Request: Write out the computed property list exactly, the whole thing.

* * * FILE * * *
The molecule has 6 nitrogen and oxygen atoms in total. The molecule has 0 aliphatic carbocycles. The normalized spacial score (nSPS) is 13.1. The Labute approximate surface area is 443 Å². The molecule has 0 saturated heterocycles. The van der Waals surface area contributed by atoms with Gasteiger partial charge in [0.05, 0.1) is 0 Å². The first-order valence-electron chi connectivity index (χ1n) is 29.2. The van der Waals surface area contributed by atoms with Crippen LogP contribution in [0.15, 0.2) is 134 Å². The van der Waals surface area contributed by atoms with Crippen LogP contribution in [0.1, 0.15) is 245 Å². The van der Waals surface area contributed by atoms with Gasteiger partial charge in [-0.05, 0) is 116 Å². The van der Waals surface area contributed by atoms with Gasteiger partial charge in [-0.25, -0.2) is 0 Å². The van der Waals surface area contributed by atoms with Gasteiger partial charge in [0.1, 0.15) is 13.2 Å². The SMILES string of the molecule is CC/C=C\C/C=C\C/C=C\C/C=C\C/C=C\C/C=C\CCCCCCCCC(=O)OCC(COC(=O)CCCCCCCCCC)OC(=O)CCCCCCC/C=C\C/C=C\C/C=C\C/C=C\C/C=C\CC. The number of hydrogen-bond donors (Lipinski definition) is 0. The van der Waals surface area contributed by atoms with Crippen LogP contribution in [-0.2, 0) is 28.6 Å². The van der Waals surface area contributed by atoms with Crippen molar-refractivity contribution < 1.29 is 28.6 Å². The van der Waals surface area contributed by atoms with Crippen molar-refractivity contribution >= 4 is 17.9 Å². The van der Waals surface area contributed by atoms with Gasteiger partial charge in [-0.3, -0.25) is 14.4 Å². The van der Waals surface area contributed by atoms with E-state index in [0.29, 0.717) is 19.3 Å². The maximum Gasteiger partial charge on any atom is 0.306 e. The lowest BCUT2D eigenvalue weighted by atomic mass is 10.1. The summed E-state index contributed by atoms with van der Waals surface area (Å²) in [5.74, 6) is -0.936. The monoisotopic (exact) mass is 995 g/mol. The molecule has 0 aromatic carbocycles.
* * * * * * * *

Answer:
The molecule has 6 nitrogen and oxygen atoms in total. The molecule has 0 aliphatic carbocycles. The normalized spacial score (nSPS) is 13.1. The Labute approximate surface area is 443 Å². The molecule has 0 saturated heterocycles. The van der Waals surface area contributed by atoms with Gasteiger partial charge in [0.05, 0.1) is 0 Å². The first-order valence-electron chi connectivity index (χ1n) is 29.2. The van der Waals surface area contributed by atoms with Crippen LogP contribution in [0.15, 0.2) is 134 Å². The van der Waals surface area contributed by atoms with Crippen LogP contribution in [0.1, 0.15) is 245 Å². The van der Waals surface area contributed by atoms with Gasteiger partial charge in [-0.05, 0) is 116 Å². The van der Waals surface area contributed by atoms with Gasteiger partial charge in [-0.25, -0.2) is 0 Å². The van der Waals surface area contributed by atoms with Gasteiger partial charge in [0.1, 0.15) is 13.2 Å². The SMILES string of the molecule is CC/C=C\C/C=C\C/C=C\C/C=C\C/C=C\C/C=C\CCCCCCCCC(=O)OCC(COC(=O)CCCCCCCCCC)OC(=O)CCCCCCC/C=C\C/C=C\C/C=C\C/C=C\C/C=C\CC. The number of hydrogen-bond donors (Lipinski definition) is 0. The van der Waals surface area contributed by atoms with Crippen LogP contribution in [-0.2, 0) is 28.6 Å². The van der Waals surface area contributed by atoms with Crippen molar-refractivity contribution < 1.29 is 28.6 Å². The van der Waals surface area contributed by atoms with Crippen molar-refractivity contribution >= 4 is 17.9 Å². The van der Waals surface area contributed by atoms with Gasteiger partial charge in [-0.3, -0.25) is 14.4 Å². The van der Waals surface area contributed by atoms with E-state index in [0.29, 0.717) is 19.3 Å². The maximum Gasteiger partial charge on any atom is 0.306 e. The lowest BCUT2D eigenvalue weighted by atomic mass is 10.1. The summed E-state index contributed by atoms with van der Waals surface area (Å²) in [5.74, 6) is -0.936. The monoisotopic (exact) mass is 995 g/mol. The molecule has 0 aromatic carbocycles.